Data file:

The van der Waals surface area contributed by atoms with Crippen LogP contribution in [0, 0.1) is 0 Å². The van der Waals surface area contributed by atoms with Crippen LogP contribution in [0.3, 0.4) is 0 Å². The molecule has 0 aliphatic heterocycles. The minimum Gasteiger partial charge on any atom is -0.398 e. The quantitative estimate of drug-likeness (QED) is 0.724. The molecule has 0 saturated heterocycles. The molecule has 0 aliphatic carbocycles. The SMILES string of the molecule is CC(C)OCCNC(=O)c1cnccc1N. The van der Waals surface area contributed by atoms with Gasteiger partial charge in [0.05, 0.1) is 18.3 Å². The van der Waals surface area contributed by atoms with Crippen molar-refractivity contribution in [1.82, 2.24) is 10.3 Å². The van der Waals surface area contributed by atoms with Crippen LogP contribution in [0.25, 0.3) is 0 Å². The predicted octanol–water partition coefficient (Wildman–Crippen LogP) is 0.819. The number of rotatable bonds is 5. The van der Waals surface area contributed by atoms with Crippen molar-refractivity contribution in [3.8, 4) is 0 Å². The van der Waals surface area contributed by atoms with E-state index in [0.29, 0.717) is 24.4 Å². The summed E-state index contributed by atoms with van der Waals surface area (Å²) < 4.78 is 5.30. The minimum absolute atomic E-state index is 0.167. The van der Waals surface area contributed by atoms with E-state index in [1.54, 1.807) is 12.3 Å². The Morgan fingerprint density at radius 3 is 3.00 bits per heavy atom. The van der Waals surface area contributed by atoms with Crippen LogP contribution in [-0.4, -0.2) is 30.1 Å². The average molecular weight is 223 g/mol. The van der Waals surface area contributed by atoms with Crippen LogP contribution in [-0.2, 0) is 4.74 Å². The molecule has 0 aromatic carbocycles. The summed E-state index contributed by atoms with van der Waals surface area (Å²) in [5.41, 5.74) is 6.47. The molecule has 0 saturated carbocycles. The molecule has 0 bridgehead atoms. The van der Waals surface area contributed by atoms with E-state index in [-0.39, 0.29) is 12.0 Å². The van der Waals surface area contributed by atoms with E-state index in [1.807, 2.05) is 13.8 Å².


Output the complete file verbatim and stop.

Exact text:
The van der Waals surface area contributed by atoms with Crippen LogP contribution in [0, 0.1) is 0 Å². The van der Waals surface area contributed by atoms with Crippen LogP contribution in [0.3, 0.4) is 0 Å². The molecule has 0 aliphatic heterocycles. The minimum Gasteiger partial charge on any atom is -0.398 e. The quantitative estimate of drug-likeness (QED) is 0.724. The molecule has 0 saturated heterocycles. The molecule has 0 aliphatic carbocycles. The SMILES string of the molecule is CC(C)OCCNC(=O)c1cnccc1N. The van der Waals surface area contributed by atoms with Gasteiger partial charge in [0.05, 0.1) is 18.3 Å². The van der Waals surface area contributed by atoms with Crippen molar-refractivity contribution in [1.82, 2.24) is 10.3 Å². The van der Waals surface area contributed by atoms with Crippen LogP contribution in [0.25, 0.3) is 0 Å². The predicted octanol–water partition coefficient (Wildman–Crippen LogP) is 0.819. The number of rotatable bonds is 5. The van der Waals surface area contributed by atoms with Crippen molar-refractivity contribution in [3.8, 4) is 0 Å². The van der Waals surface area contributed by atoms with E-state index in [0.29, 0.717) is 24.4 Å². The summed E-state index contributed by atoms with van der Waals surface area (Å²) < 4.78 is 5.30. The minimum absolute atomic E-state index is 0.167. The van der Waals surface area contributed by atoms with E-state index in [1.54, 1.807) is 12.3 Å². The Morgan fingerprint density at radius 3 is 3.00 bits per heavy atom. The van der Waals surface area contributed by atoms with Crippen LogP contribution in [-0.4, -0.2) is 30.1 Å². The average molecular weight is 223 g/mol. The van der Waals surface area contributed by atoms with Crippen LogP contribution in [-0.2, 0) is 4.74 Å². The molecule has 0 aromatic carbocycles. The summed E-state index contributed by atoms with van der Waals surface area (Å²) in [5.41, 5.74) is 6.47. The molecule has 0 saturated carbocycles. The molecule has 0 bridgehead atoms. The van der Waals surface area contributed by atoms with E-state index in [-0.39, 0.29) is 12.0 Å². The van der Waals surface area contributed by atoms with E-state index in [1.807, 2.05) is 13.8 Å².